On a daily basis, the body repeats a cycle of collagen breakdown and rebuilding but after the age of twenty-five the production of collagen declines by about 1.5% per year so Collagen Deficit = visible signs of aging. Collagen is notable for its role in aging because as the body ages, collagen proteins become more cross-linked and rigid. Organs, blood vessels and airways also become more rigid as the connective tissue throughout the body stiffens with age.

Collagen production can be negatively affected by nutritional deficiency in the diet – Anorexia, Celiac Disease, age-related Intestinal Mal-absorption, Metabolic Disease and the pathological effects of Menopause.

The Importance of Nutritional Support

The dynamic physiology of the body needs to continually take in nutrition to help repair or build new tissue. Ingesting specific nutrients provides nourishment to the skin, helping to combat the effects of aging, preventing damage to skin cells, increasing hydration and supporting collagen production. Among them are: Collagen, Omega-3’s, B Vitamins, Vitamin C, A & E, polyphenols, antioxidants, fat soluble vitamins and proteins.


Resveratrol is a phytoalexin, which means it is a protective antibiotic produced in plants under stress, whether due to fungal attack, drought, ultraviolet irradiation, or inflammation. This molecule helps the plants to fight back and maintain health.

Scientists became interested in resveratrol because of its antioxidant properties. Found in many varieties of plants,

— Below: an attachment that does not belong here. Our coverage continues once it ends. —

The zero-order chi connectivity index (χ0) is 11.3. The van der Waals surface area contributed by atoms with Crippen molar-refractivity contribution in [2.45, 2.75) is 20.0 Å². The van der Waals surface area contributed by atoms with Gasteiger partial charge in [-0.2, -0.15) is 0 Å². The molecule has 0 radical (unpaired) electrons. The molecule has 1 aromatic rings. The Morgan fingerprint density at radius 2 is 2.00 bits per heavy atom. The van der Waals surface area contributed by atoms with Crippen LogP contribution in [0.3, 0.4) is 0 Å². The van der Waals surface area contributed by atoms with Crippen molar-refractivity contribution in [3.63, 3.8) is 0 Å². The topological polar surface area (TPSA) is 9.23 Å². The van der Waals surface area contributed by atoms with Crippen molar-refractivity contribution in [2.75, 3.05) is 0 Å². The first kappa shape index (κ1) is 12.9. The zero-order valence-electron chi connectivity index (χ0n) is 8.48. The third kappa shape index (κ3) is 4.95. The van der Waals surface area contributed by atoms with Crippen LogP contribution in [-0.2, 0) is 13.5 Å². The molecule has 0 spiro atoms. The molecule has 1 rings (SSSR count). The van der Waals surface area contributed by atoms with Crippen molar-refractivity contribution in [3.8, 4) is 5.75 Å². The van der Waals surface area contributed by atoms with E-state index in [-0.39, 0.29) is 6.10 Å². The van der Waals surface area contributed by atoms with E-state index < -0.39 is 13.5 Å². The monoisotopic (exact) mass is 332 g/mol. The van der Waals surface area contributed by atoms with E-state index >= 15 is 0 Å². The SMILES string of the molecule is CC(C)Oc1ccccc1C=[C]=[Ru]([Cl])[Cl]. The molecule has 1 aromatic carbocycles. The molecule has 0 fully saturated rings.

this polyphenolic compound was thought to possibly confer longevity, anti-inflammatory, heart-health and anti-cancer properties through a variety of mechanisms.

It is found in the root of the herb Japanese Knotweed and is also abundant in the skin of red grapes (and the seeds,
stems and leaves of the grape vines). It is also present in cacao beans, peanuts and pistachios, and in berries, such
as blueberries, cranberries, raspberries and mulberries. Not surprisingly, due to its presence in red grapes, it is
found in significant concentrations in red wine.

Longevity actions of Resveratrol

Based on early research Resveratrol promotes a healthy inflammatory response in the body — including helping
to alleviate some of the oxidative stress and inflammation that can lead to premature aging.

Research from Harvard Medical School, observed that resveratrol stimulates cellular proteins known as sirtuins
also known as ‘longevity enzymes’. According to a particular study, Resveratrol activates a longevity gene
in certain strains of yeast and extends life expectancy by 70%. It works in the same way as calorie restriction (the
only scientifically proven way of increasing longevity) by activating SIRT genes. In mice, the life span was increased
by 31%. Formal research to date has been restricted to yeast and animals, but it’s worth noting that humans
also possess these genes. Sirtuins help to lengthen life by supporting cell metabolism, normal cell replication and
neuro protective action.

Preliminary research indicates that resveratrol may support the skin against damage caused by ultraviolet light. A 2005 study from The FASEB Journal found that resveratrol may protect against aging when applied directly to the skin. Resveratrol deeply penetrates the centre of the cell’s nucleus, allowing DNA to repair free radical damage.